What Is the Solomon Islands Dollar (SBD)?
The Solomon Islands Dollar (SBD) is the national currency of the Solomon Islands, a sovereign nation located in the Pacific Ocean whose landmass consists of a chain of hundreds of small islands.
- The Solomon Islands are an island chain in the Pacific Ocean.
- The Islands were a British protectorate and declared independence from Britain in 1978.
- After using the British pound and the Australian dollar, they adopted their own currency in 1977.
- The Solomon dollar comes in both coins and banknotes of different values, with the dollar made up of 100 cents.
- One Solomon dollar is equal to .123 U.S. dollars.
Understanding the SBD
Originally a British protectorate, the Solomon Islands gained independence in 1978. Today, the country follows a constitutional monarchy structure, with a parliament and prime minister. Despite being an independent nation, the Solomon Islands continues to recognize the monarch of the U.K. as its constitutional head of state, currently King Charles III. English is the country’s official language.
Prior to using the SBD, the Solomon Islands previously used both the Australian dollar (AUD) and the British pound as their national currencies. In 1977, the nation replaced the AUD in favor of the SBD. Although the two currencies were initially valued equally, the SBD proceeded to dramatically lose its value relative to the AUD.
In fact, the decline in the value of the SBD has been so severe that locals sometimes use other items in lieu of the national currency. For instance, dolphin teeth are commonly traded in lieu of the SBD within the region.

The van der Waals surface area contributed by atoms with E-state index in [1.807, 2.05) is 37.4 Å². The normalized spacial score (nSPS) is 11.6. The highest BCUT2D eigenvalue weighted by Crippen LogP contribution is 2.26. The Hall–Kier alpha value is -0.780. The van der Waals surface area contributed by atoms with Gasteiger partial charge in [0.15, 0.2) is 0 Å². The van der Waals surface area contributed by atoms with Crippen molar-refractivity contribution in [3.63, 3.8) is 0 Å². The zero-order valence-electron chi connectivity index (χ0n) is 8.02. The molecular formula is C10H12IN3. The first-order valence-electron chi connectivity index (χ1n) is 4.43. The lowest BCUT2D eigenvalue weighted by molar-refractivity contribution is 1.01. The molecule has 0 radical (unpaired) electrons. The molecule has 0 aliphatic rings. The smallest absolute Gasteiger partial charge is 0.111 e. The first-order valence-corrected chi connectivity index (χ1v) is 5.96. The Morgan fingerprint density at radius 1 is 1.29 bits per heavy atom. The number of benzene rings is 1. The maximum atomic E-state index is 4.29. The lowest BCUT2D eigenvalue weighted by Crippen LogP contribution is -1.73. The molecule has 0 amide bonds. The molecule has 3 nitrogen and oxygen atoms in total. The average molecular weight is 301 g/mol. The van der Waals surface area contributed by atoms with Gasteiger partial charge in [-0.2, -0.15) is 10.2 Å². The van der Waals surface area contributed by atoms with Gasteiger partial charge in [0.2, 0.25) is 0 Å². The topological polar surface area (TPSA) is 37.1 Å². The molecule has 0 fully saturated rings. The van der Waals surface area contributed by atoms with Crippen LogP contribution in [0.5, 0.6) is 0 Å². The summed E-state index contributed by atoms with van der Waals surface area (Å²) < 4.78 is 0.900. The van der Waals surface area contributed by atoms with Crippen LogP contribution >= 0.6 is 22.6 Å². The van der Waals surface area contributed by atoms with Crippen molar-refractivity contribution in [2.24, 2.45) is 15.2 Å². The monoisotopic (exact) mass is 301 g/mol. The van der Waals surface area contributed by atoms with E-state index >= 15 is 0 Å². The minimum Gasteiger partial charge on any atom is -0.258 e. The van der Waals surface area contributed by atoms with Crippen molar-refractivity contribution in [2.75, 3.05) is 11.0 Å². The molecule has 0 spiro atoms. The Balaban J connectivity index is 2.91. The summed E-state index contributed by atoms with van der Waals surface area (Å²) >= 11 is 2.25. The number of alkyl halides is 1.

Today, the SBD is made up of 100 cents, with its coins issued in denominations of 1 cent, 2 cents, 5 cents, 10 cents, 20 cents, and 50 cents, as well as in units of $1. Its banknotes, meanwhile, are issued in denominations of $2, $5, $10, $20, $50, and $100. Both the coins and the banknotes are controlled by the nation’s central bank, the Central Bank of the Solomon Islands.
As of Sept. 21, 2022, one Solomon dollar equals .123 U.S. dollars.
Solomon Islands Economics
The Solomon Islands' economy is primarily made up of agriculture, fishing, and forestry, which the bulk of the population depends on for their livelihood. The manufacturing of goods and petroleum is imported. The country is rich in many natural resources that are still undeveloped. These include zinc, nickel, lead, and gold.
The country experienced some civil unrest in the late 20th and early 21st centuries. A coup that followed led the country’s economy to the brink of collapse. The Islands became insolvent in 2002, largely due to inconsistent infrastructure and unreliable transportation. Although the country has a tourism presence, they have been unable to create a more desirable vacation locale like some of its island counterparts.
The gross domestic product (GDP) of the Solomon Islands in 2021 was $1.65 billion. This was an increase from $1.55 billion the year prior.
After the social turbulence in the country, The Regional Assistance Mission to the Solomon Islands was set up to help facilitate progress. These efforts finished in 2017 but had a positive effect on the country, which restored law, order, and economic stability.
The Solomon Islands' top three trading partners are China, Australia, and Singapore, with wood, prepared meats, and fats and oils being the top three exports.
What Is the Currency of the Solomon Islands?
The currency of the Solomon Islands is the Solomon dollar, which became the nation's country in 1977, replacing the Australian dollar. Its symbol is $ and it is divided into 100 cents. The country issues its currency in both coins and banknotes.
What Language Do the Solomon Islands Speak?
The official language of the Solomon Islands is English. The country used to be a British protectorate. Though English is the official language, there are many other local languages spoken.
Where Is the Solomon Islands?
The Solomon Islands is a country that consists of 992 islands, of which only a third is populated. The country is located in the South Pacific, near Australia and Papua New Guinea.